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Cane Sugar vs. High-Fructose Corn Syrup

author image Sandi Busch
Sandi Busch received a Bachelor of Arts in psychology, then pursued training in nursing and nutrition. She taught families to plan and prepare special diets, worked as a therapeutic support specialist, and now writes about her favorite topics – nutrition, food, families and parenting – for hospitals and trade magazines.
Cane Sugar vs. High-Fructose Corn Syrup
A woman is putting sugar in her mug. Photo Credit MihailUlianikov/iStock/Getty Images

The major difference between cane sugar and high-fructose corn syrup is that the first is commonly used in the form of table sugar, while the other is primarily available to food producers. Otherwise, the differences between the two are subtle; both have the potential to harm your health.

Cane Sugar Basics

The sugar cane plant produces a tall stalk that stores sugar in the form of sucrose. When it’s harvested, the stalk is pressed to extract the sugary juice, then it's boiled until crystals of sugar form. These raw sugar crystals contain impurities, so they’re sent to a refinery where they’re washed, filtered, recrystallized, dried and packaged. The resulting sucrose is sold as granulated sugar. Sucrose, or table sugar, consists of equal parts of two types of sugar – glucose and fructose.

High-Fructose Corn Syrup Composition

Sweet corn is full of sugar in the form of carbohydrates. The corn’s starch is extracted and processed to produce corn syrup, which is 93 to 96 percent glucose. Corn syrup is further processed into high-fructose corn syrup by using enzymes that convert glucose into fructose. High-fructose corn syrup can contain as much as 90 percent fructose, but the syrups used commercially are 42 percent or 55 percent fructose, which makes them chemically similar to cane sugar, according to an article in the December 2008 issue of the "American Journal of Clinical Nutrition."

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Metabolic Differences

While the sweeteners themselves are not very different, the individual sugars they contain behave differently in your body Glucose raises blood sugar, stimulates the release of insulin and is metabolized in cells throughout your body. Fructose doesn’t directly boost blood sugar because it’s only metabolized in your liver, where it’s converted into fat. As a result, it can boost your blood lipid levels -- consuming more than 100 grams of fructose daily may increase the levels of triglyceride in your bloodstream, according to an article in the April 2011 issue of “Circulation.” Since cane sugar and high-fructose corn syrup have about the same proportion of glucose and fructose, the American Heart Association does not acknowledge one as more damaging to your health than the other.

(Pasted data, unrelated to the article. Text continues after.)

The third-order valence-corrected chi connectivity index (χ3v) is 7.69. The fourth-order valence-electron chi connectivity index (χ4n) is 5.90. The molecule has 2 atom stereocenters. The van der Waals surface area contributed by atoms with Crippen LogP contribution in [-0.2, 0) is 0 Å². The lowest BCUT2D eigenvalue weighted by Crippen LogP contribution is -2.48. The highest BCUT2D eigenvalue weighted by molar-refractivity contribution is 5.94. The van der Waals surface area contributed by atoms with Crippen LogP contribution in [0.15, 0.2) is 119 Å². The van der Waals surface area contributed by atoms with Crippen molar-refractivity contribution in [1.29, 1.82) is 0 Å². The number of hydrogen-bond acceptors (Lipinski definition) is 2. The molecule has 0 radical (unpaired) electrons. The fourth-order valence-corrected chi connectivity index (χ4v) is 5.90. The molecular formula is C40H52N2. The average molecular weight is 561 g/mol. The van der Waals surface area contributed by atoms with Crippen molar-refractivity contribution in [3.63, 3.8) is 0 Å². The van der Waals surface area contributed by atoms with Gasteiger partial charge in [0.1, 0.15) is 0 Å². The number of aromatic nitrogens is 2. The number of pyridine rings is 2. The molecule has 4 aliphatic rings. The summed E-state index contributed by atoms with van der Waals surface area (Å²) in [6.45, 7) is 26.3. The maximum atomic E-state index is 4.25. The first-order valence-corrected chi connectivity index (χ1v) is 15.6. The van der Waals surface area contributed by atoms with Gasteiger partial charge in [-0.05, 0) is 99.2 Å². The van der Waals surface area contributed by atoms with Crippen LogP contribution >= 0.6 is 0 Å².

Added Sugar Health Concerns

Cane sugar and high-fructose corn syrup both have 4 calories per gram and, as sweeteners that are added to foods, they contribute pure calories without any nutrients. High-fructose corn syrup is a bigger health concern only because it's added to so many foods and beverages, sometimes in large amounts. For example, a 12-ounce cola has 22.5 grams of fructose. Overconsumption of added sugar can cause weight gain, which subsequently increases your risk of heart disease. The American Heart Association recommends that women consume no more than 6 teaspoons of added sugar each day, while men should limit their intake to no more than 9 teaspoons daily.

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